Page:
Learning Curve: The Simplicity of Using the Easyrig
In this episode of our Learning Curve series, we’ll explore the pros and cons of the Easyrig — its use, its cost, and how it can improve your camera game.
As far as film equipment goes, the Easyrig is a simple device. It’s a backpack with an arm that comes out over the wearer, allowing you to suspend a camera from a tension-mounted wire.
So how easy it is to use?
The main use of the Easyrig is to support the weight of the camera rig on the wire, distributing it to your shoulders and hips, which allows you to operate larger cameras for longer and with less fatigue.
The model I tried — the Easyrig Minimax — retails for $1,259, but you can rent it in major U.S cities. for around $60 a day.
Assembling the Easyrig
Setting up the Easyrig is pretty simple. Each model is capable of supporting a range of camera weights, and it’s just a matter of tightening the large dial on the back so the camera is neither too heavy nor too light for the suspension wire. You can also adjust the smaller dials to customize the rig for your body length.
The next step is to hook the wire around the handle of the camera and lock it down by twisting the second dial. You can then pick up the camera effortlessly, as it hangs (almost weightless) in front of you.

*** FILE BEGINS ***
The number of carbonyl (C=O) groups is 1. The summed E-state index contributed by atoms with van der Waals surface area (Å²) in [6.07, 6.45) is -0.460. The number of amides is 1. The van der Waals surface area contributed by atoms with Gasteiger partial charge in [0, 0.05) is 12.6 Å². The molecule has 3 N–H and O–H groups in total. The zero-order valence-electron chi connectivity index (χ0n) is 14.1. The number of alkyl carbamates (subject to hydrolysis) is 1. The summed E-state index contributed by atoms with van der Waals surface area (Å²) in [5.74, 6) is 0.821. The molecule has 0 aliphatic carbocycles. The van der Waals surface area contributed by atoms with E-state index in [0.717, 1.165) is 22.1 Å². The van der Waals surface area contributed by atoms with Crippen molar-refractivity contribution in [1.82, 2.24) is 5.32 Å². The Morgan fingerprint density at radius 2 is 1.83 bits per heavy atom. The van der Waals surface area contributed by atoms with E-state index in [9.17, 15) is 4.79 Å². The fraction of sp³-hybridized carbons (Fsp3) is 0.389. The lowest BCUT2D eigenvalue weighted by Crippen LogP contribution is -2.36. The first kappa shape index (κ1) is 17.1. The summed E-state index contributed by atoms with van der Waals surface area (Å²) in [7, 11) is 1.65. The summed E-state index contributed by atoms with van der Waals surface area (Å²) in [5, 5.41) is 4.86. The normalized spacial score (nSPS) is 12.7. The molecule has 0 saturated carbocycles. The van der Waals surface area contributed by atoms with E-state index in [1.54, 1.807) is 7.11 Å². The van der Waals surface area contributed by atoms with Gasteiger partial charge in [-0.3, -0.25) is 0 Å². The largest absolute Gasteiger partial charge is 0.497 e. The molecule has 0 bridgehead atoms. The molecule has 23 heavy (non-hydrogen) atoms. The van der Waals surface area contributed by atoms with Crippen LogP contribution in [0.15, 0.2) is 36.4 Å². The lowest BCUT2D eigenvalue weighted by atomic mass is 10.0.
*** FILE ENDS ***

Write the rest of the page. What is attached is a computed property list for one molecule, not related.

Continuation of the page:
This weightlessness lets you manipulate the camera to get any angle you can imagine, including ninety-degrees straight down. Beyond a light touch to keep the camera in place, your hands are free to manipulate the lens and the camera controls.
I was impressed by how easy it was to use the Easyrig — it really lives up to its name. My only complaint: walking with the Easyrig makes the camera move twice as much as holding it by hand because the wire supported by your body adds a second level of movement.
Easyrig does make a second accessory — the Vario — that isolates the wire movement. However, due to the mechanical sophistication, it’s more expensive than the Minimax itself.
Interested in the tracks we used to make this video?
- “Small Talk” by Paradiso Music
- “Different Ways” by Die Hard Productions
- “Molecules” by Chill Study
- “You Have Got Me” by DeKibo
Looking for more on film and video production?